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  1. #21
    Administrator in exile
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    Aug 2002
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    3,904

    Re: Best value bourbons

    I need quick help! I get off work in an hour. I have a budget of $15. I will make a beeline for the Liquor Barn. What do I buy?

  2. #22
    **DONOTDELETE**
    Guest

    Re: Best value bourbons

    Old Charter 'Classic 90' 12 year old. Only twelve bucks!

  3. #23
    Guru
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    May 2002
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    Central Arizona (near Prescott), U.S.A.
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    4,235

    Re: Best value bourbons

    Linn,

    I liked the eight year-old well enough to be interested in the 90 proof 12 year-old, but I haven't seen it in these parts.

    Can KY stores ship out of state to an individual, or is that a felony too, as is shipping wine into KY?

    Yours truly,
    Dave Morefield

  4. #24
    **DONOTDELETE**
    Guest

    Re: Best value bourbons

    You got it Dave! Do this => get in your Geo and start driving East. Stop in Kentucky. We'll meet you there! Soon.

  5. #25
    Administrator in exile
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    Aug 2002
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    3,904

    Re: Best value bourbons

    Yeah, Sorry about your luck there were about 20 bottles on the shelf here. Thanks for the tip Linn. This bourbon is quite good, although the price was a little higher here, about $14.99

  6. #26
    Virtuoso
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    Jul 2002
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    North Carolina
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    1,237

    Re: Best value bourbons

    I'll second the Old Fitz. In my limited search, so far the Old Fitz has been tops. I've tried Old Forrester 86 (good), AAA 10 star (won't buy again; yes, I didn't read the label closely enough), and Elijiah Craig 12 yo (I am dissenting with the popular opinion; maybe I need to revisit this one).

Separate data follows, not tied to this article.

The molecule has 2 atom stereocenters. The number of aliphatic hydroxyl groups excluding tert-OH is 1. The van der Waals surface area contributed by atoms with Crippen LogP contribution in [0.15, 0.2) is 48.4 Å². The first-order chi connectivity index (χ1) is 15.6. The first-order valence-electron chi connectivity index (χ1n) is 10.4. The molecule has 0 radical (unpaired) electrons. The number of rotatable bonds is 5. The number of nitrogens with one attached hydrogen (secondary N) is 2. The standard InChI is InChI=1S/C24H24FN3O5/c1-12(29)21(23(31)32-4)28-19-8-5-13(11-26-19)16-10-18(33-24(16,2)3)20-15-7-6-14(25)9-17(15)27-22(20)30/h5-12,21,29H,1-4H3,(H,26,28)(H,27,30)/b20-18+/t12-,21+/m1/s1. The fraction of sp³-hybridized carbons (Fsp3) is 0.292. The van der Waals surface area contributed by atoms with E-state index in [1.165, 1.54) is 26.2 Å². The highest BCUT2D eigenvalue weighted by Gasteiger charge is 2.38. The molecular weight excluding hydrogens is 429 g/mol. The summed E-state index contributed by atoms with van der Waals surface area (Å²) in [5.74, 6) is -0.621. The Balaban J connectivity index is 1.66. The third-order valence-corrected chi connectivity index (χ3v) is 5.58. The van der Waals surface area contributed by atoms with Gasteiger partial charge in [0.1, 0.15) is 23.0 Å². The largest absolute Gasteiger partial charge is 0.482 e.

7. #27
    Guru
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    Central Arizona (near Prescott), U.S.A.
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    Re: Best value bourbons

    FYI, I'm about to jump ship on EC12 as I am close to finishing my first bottle.

    I was a fan at first sip because... because... Well, because it was so damned interesting, not really because it tasted good to me.

    Since then I've met Old Forester 100 proof which costs less and actually tastes good to me. Rather ordinary, perhaps, but good.

    Then there's WT 101 (Am I repeating myself?) at about the same price (from $14 to $20 hereabouts). To my taste, nothing else comes close at that price.

    EC12 just isn't as enjoyable to my taste as the competition.

    (Strangely, during the same time frame that I lost my infatuation with EC12, EWSB, which has some similar flavors, moved up several notches in my private ranking.)

    Speaking of revisiting, I guess I'm going to have to try a different bottle of Old Fitz. The horrid finish of the stuff in my bottle couldn't possibly appeal to so many otherwise normal bourbon drinkers. (I'm no sissy, either; I enjoy Rare Breed and Booker's neat.)